What is your role in the innovation process?
We can imagine for a moment the company as a small village that depends on its capacity for innovation and where there are only 10 inhabitants, the essential minimums. Each one of them fulfills a role as part of an almost perfect team and makes a specific contribution to the process of looking for novelties that allow them to differentiate themselves from the competition.
Something like this has put forward Tom Kelley, author of "The ten faces of innovation" and other best sellers like "The art of innovation" y "Creative Confidence", in addition to being a partner of the global design and innovation consultancy IDEO. His thesis is already known: the processes in a company go on human shoulders and therein lies its wealth.
This is a summary, almost schematic, of Keley's approaches in "The ten faces of innovation". Let's review and try to imagine in which role your collaborators or ourselves fit.
1. Anthropologist: It is clear that he should not be an anthropologist by training, but he must be capable of understanding the human being through intuition and deep intelligence. You must have a great capacity for observation and questioning with great attachment to the possibility of accepting that what there is, there is, period. They are inspired by everyday experiences, although they have the ability not to fall into a routine. You should know how to identify the nuances in your target audience, beyond what they would answer in a survey.
2. Experimenter: is capable of passionate work, with a curious mind and an openness to chance finds. Failures or failures are not an obstacle, but a reason to improve. They have a taste for risk and do not pursue urgent success, they understand that the process is part of success. He does not stop learning and gives freshness to the organization.
3. Interpollinator: creates ideas by surprisingly connecting other ideas. Has imagination to place elements in different contexts. He has a lot of information in his head from trips made, movies, books. You can be an interpollinator in time, thinking what used to be good now. Scarcity is an incentive to try new uses for existing things.
4. Show jumper: they are the opponents of the "devil's advocates." They love to prove that it can be done, turn lemons into lemonade. They are willing to work in the face of risks and without anxiety.
5. Collaborators: they promote proactive joint action and willing to multidisciplinary teams. They are necessarily leaders. They are resilient and know how to respond assertively to the rejection of other people.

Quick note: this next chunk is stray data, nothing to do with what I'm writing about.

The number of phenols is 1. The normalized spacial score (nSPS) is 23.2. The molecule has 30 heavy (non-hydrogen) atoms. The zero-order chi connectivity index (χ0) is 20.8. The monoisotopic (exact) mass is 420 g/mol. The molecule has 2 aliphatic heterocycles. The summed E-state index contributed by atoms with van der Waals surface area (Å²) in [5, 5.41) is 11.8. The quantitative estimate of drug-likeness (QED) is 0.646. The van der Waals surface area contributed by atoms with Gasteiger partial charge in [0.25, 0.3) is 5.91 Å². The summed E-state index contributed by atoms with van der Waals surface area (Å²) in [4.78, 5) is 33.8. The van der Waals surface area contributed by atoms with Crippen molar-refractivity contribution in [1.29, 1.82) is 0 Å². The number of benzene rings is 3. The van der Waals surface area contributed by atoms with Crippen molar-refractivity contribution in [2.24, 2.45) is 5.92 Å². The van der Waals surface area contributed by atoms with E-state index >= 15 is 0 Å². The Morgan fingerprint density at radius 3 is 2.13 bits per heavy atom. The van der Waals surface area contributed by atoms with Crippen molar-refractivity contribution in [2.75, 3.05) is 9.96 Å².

6. Director of innovation: defines the innovation, sets the stage, brings out the best in the actors and actresses, polishes the project and theme, creates the chemistry, and ultimately gets the job done. He's a Steven Spilberg. He is responsible for the helm, he solves what is today and sees the future path, very aware of the fundamental objectives of the company. You must be wise to choose a team to delegate to.
7. Experience architect: they could be magicians because they turn a product or service into an experience, like airlines. They seek to awaken the senses. They know the customer like the back of their hand and they know what is essential, to know the "journey" of customers in their daily activities.
8. Set designer: The workspace is very eye-catching and can make people make decisions for it. Leave that task to that outstanding collaborator on it; it can be vital to the productivity of your business.
9. Caregiver: Empathic, works to improve relationships. Shows instead of giving lessons and accompanies decision-making. It simplifies and humanizes complex processes thinking about the experience of the target audience.
10. Narrator: He is the one who knows how to tell the facts and extract the collective lessons, aware that people and organizations like to see their own story told. It narrates the impact of the organization's work and inspires the rest of the team. It is the builder of stories and, therefore, builder of symbols.